Toronto Jews are being urged to attend a rally at the consulate of France (2 Bloor St. E.) this Sunday (April 25) at 11 a.m. to protest a French court decision in the murder of Sarah Halimi.
Jewish communities in Miami, Paris, Marseille, Tel Aviv and London are scheduled to hold rallies at French diplomatic missions at the same time.
Marches were slated to take place on April 22 in New York and Los Angeles.
Put together hastily by a new group, Toronto Jewish Advocacy, the rally is to protest a decision by the French supreme court last week which found that the man who murdered Halimi in 2017 was not criminally responsible because of marijuana use.
The Toronto march will take place rain or shine. COVID rules will apply, said organizer Sami Cooper. She said a candle will be lit for Halimi and demands made to revisit the case, which has outraged Jews around the world.
It began when 27-year-old Kobili Traoré broke into the Paris apartment of his neighbour, Halimi, a 65-year-old retired physician and kindergarten teacher.
Traoré had in the past taunted Halimi, who was the only Jewish resident in her building, recounted Zach Schapira, executive director of the J’accuse Coalition for Justice, in a recent article in Newsweek Magazine.
“On this night, Traoré, who was high on marijuana, beat and stabbed Halimi for over an hour. Witnesses reported that he called her a dirty Jew and Satan. The torture ended in murder when he shoved her mangled body off the balcony of her third-floor apartment,” Schapira wrote.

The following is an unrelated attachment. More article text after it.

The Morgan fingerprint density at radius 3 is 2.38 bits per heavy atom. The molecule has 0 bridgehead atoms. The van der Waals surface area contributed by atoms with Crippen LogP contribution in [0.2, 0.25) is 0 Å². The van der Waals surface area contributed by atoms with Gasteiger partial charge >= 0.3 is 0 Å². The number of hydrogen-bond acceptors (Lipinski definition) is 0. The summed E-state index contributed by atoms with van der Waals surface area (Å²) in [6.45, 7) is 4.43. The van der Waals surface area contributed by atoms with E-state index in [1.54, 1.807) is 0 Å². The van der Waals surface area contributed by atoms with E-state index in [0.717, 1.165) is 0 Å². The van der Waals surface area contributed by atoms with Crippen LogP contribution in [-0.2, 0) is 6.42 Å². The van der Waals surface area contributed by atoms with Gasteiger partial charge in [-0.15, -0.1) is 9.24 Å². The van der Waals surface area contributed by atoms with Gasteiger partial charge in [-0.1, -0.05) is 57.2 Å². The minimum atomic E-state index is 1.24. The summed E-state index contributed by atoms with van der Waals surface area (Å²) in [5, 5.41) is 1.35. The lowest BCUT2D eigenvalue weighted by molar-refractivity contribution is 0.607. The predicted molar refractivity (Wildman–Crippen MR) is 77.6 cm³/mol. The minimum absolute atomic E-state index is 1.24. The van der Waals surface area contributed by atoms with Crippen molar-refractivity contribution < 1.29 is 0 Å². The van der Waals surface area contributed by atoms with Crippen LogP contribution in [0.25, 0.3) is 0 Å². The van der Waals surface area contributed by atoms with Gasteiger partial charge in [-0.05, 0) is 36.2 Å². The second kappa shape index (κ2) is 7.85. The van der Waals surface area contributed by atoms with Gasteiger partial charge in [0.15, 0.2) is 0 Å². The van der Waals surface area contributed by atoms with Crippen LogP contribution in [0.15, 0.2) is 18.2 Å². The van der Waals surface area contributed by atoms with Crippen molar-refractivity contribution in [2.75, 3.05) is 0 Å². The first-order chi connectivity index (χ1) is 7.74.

Legal rulings, which were upheld by the country’s highest court, concluded that marijuana-induced psychosis had “destroyed” Traoré’s ability to control his actions.
The courts determined that the accused “had a history of animus toward Jews” and had been previously imprisoned for violent crimes, Schapira wrote.
The high court’s finding was blasted by Israel. “Sarah Halimi was murdered for clearly anti-Semitic motivations, for the sole reason that she was a Jew,” Foreign Ministry spokesperson Lior Hayat told the Times of Israel. “This was a despicable murder that harmed not only the victim and her family, but also the entire Jewish community’s sense of security.”
On Monday, French President Emmanuel Macron suggested the minister of justice should “submit a change in the law as soon as possible.”
Cooper, 26, said she put together the new advocacy group and rally “because our Jewish leaders are quiet, and that’s not leadership.”
For details on the Toronto rally, go to torontojewishadvocacy.ca